To the editor:
On Sept. 15, Lawrence was visited by some magnificent Clydesdale horses that were used to pull Budweiser beer wagons along Massachusetts Street. We were there when the horses were hitched to the wagons. These beautiful animals were unloaded from trucks, within which they had been confined for who knows how long and subjected to attachment to a variety of gear.
We could not help but notice the struggles ensuing with several of them when bits were forced into their mouths. Their handlers succeeded, but it was easy for anyone to see the horses' protests, head shaking, grimacing and foaming at the bits. We asked why they had to be so tight and were told that the bits and reins were adjusted to "keep their heads up." Our complaints were unheeded, and the show went on for the people of Lawrence.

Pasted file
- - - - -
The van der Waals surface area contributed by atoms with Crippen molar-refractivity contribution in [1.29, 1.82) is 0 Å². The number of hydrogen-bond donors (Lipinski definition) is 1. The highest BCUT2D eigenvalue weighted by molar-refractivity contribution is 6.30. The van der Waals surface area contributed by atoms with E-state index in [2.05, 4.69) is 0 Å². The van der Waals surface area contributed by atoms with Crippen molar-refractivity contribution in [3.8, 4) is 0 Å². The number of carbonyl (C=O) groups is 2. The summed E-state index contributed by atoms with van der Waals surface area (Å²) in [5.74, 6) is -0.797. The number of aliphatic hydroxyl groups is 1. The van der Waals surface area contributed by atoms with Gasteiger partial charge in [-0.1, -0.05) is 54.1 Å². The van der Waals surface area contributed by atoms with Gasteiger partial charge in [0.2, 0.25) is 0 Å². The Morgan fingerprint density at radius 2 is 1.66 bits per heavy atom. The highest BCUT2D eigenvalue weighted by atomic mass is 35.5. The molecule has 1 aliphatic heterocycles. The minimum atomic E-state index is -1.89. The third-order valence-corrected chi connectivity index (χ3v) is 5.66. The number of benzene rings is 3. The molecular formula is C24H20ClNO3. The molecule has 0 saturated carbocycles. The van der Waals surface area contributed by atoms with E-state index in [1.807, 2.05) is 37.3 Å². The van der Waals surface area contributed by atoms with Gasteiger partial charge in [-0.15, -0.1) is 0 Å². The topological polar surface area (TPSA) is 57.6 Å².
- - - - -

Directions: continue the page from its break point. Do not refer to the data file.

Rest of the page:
The exhibition of animals for people's pleasure has been constrained in many venues (zoos and circuses, for example) in order to provide maximum care and comfort for animals, if indeed they must be "kept" for our viewing and entertainment. There are clearly costs and benefits to be considered in any activity that involves humans and animals.
We witnessed what can only be called mistreatment of horses for public entertainment, and for what benefit? For advertising beer? To encourage more drinking in a college town? Maybe the horses should be retired to a gentle pasture and the money otherwise spent on their rigging and transportation diverted to substance abuse prevention programs in our schools.
Jim and Sonia Juola,